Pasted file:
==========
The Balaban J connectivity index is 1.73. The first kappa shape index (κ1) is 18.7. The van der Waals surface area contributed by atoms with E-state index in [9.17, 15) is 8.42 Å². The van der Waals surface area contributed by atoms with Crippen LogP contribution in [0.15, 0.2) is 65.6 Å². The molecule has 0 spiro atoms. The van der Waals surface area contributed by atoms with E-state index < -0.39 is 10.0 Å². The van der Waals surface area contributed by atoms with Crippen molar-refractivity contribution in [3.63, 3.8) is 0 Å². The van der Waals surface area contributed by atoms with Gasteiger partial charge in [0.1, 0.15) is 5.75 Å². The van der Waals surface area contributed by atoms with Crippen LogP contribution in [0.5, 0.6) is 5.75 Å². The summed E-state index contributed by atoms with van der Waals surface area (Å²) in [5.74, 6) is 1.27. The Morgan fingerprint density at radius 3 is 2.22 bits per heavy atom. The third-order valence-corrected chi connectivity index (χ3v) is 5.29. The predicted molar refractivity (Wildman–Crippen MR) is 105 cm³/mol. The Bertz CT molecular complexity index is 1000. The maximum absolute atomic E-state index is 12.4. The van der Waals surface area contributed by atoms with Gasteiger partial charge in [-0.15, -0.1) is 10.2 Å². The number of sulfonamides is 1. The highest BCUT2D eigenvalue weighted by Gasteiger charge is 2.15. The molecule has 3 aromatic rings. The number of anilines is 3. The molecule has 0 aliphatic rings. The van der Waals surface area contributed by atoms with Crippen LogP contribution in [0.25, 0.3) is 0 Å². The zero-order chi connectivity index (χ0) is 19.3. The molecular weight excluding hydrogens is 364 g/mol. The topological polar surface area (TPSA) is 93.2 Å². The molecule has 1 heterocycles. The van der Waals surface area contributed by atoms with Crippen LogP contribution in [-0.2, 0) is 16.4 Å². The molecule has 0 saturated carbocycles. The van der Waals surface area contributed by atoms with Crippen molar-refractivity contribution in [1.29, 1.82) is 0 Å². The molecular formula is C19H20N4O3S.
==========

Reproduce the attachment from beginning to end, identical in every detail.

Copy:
The Balaban J connectivity index is 1.73. The first kappa shape index (κ1) is 18.7. The van der Waals surface area contributed by atoms with E-state index in [9.17, 15) is 8.42 Å². The van der Waals surface area contributed by atoms with Crippen LogP contribution in [0.15, 0.2) is 65.6 Å². The molecule has 0 spiro atoms. The van der Waals surface area contributed by atoms with E-state index < -0.39 is 10.0 Å². The van der Waals surface area contributed by atoms with Crippen molar-refractivity contribution in [3.63, 3.8) is 0 Å². The van der Waals surface area contributed by atoms with Gasteiger partial charge in [0.1, 0.15) is 5.75 Å². The van der Waals surface area contributed by atoms with Crippen LogP contribution in [0.5, 0.6) is 5.75 Å². The summed E-state index contributed by atoms with van der Waals surface area (Å²) in [5.74, 6) is 1.27. The Morgan fingerprint density at radius 3 is 2.22 bits per heavy atom. The third-order valence-corrected chi connectivity index (χ3v) is 5.29. The predicted molar refractivity (Wildman–Crippen MR) is 105 cm³/mol. The Bertz CT molecular complexity index is 1000. The maximum absolute atomic E-state index is 12.4. The van der Waals surface area contributed by atoms with Gasteiger partial charge in [-0.15, -0.1) is 10.2 Å². The number of sulfonamides is 1. The highest BCUT2D eigenvalue weighted by Gasteiger charge is 2.15. The molecule has 3 aromatic rings. The number of anilines is 3. The molecule has 0 aliphatic rings. The van der Waals surface area contributed by atoms with Crippen LogP contribution in [0.25, 0.3) is 0 Å². The zero-order chi connectivity index (χ0) is 19.3. The molecular weight excluding hydrogens is 364 g/mol. The topological polar surface area (TPSA) is 93.2 Å². The molecule has 1 heterocycles. The van der Waals surface area contributed by atoms with Crippen LogP contribution in [-0.2, 0) is 16.4 Å². The molecule has 0 saturated carbocycles. The van der Waals surface area contributed by atoms with Crippen molar-refractivity contribution in [1.29, 1.82) is 0 Å². The molecular formula is C19H20N4O3S.